Hometown Hero: Motivational speaker and coach pushes others to seize the day

Josias Jean-Pierre is The Mirror’s June Hometown Hero.

Josias Jean-Pierre is a local motivational speaker, spoken-word artist and five-time author recently honored as a distinguished alumnus of Highline College.

But before all of that, he was a young man striving to build a life that others said he wasn’t capable of leading.

For sharing his story of perseverance to the community through speaking engagements and authorship, Josias Jean-Pierre is The Mirror’s June Hometown Hero.

Born in Haiti, 29-year-old Jean-Pierre came to the U.S. as a baby and grew up in Sea-Tac. (He now lives in Federal Way.) He was diagnosed with epilepsy as a baby, learned English as a second language and spoke with a stutter.

“I stuttered a lot,” Jean-Pierre said. “I was in speech classes from K to 12.”

His childhood instilled in him a sense of hard work and the importance to “keep running the race,” even when it got hard, or when his peers or authority figures told him that because of his disability, he’d never achieve his dreams of being a speaker and author.

When people asked him how he overcame those obstacles and the negativity of the naysayers in his life, he responded: “The power of your words.” That motto became the name of his first book, “The Power of Your Words,” published in 2016.

In May, Jean-Pierre was named the 2023 Distinguished Alumnus at Highline College, which honors graduates of the Des Moines campus who make a positive impact in their chosen field and community.

A 2013 graduate of Highline College, Jean-Pierre has been involved with Highline since he was a high school freshman, participating in evening spoken-word performances at the school. Jean-Pierre enrolled there after graduating high school in 2011, and was an early attender of the Black and Brown Male Summit, an annual event highlighting the achievements of young men of color and sharing advice and wisdom for succeeding in their education and beyond.

“It’s a place for Black and brown students to have a voice, to feel heard and represented, to know they are more than where they’re at right now,” Jean-Pierre said. “We have diverse student body populations in schools, but you look at the staff … it doesn’t really represent the students. … So (the) Summit is a place for boys to see representation, to feel honored and valued, given tools from other men who look like them.”

That summit “was a turning point” for himself, Jean-Pierre said, as someone who hadn’t seen teachers or staff who looked like him early on in his education. There’s nothing wrong with learning from leaders who aren’t people of color — but when it comes to connecting and understanding shared experiences, “there’s something powerful when a person looks like you,” he said.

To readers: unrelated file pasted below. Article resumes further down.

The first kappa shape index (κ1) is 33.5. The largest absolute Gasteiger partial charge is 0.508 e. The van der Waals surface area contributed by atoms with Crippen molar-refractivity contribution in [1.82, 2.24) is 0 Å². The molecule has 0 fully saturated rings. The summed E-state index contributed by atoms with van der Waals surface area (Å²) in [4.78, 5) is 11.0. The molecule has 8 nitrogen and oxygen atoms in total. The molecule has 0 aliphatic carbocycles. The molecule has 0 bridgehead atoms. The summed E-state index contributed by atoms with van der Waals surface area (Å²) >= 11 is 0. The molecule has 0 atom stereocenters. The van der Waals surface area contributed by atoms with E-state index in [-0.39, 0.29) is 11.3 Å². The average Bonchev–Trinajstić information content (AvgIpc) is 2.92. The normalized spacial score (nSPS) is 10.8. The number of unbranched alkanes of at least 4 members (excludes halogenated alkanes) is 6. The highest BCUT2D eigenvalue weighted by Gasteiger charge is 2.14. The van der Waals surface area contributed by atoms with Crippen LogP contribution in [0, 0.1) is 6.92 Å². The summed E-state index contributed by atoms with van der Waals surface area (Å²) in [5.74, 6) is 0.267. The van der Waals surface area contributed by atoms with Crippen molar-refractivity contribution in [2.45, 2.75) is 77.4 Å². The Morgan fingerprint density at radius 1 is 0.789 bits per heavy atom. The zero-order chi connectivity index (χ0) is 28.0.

“For a long time I thought it was illegal for black and brown folks to become teachers,” Jean-Pierre said. “I’d never seen it.”

One of Jean-Pierre’s early mentors was Rashad Norris, the former director of community engagement at Highline and founder of Relevant Engagement LLC. They connected when Jean-Pierre was in the seventh grade

Norris, who was a father figure for Jean-Pierre, was “a game-changer” who gave Jean-Pierre a shoulder to cry on and an example of “how to be an authentic Black man.”

“I remember I was acting a fool in the back of the class, and he called me out,” Jean-Pierre said, recounting how Norris gently but firmly corrected him and told him they’d talk after class. “From the moment he did that, I sat in the front of the class, and I gave him undivided attention. I’d never had a correction like that; I was always told, ‘Get out of the class, because you’re interrupting.’ But for someone to say, ‘Hey. I want to connect to you.’ That brought a whole different level.”

At last year’s Black and Brown Male Summit, Jean-Pierre led a workshop titled “What IS Your Why?” — similarly named to his 2020 book “What is Your Why?: Behind The Drive”

That book tasked readers with identifying the thing in their life they can’t give up — so they could stand tall when life gets tough. The next year, he published “Our Cry for Justice,” a book of poetry motivated by the Summer 2020 racial justice protests in Seattle.

As a student ambassador at the college, he travelled around the Puget Sound, sharing his story and his experience at Highline. He also takes his messages to regional and statewide conferences for youth professional development. He’s also been nominated for the Forbes “30 Under 30” Seattle edition list, Jean-Pierre shared.

Connecting with and mentoring youth who are still figuring it out — or “going back down the elevator,” as Jean-Pierre puts it — has been a rewarding and humbling process. Looking forward, he hopes to build a full-time career out of speaking and working in schools.

“I want all the kids to know and understand there’s still hope,” he said. “Now I am seeing how God is using my mess, and turning it into a message; my test into a testimony; and the miseries of life into a ministry.”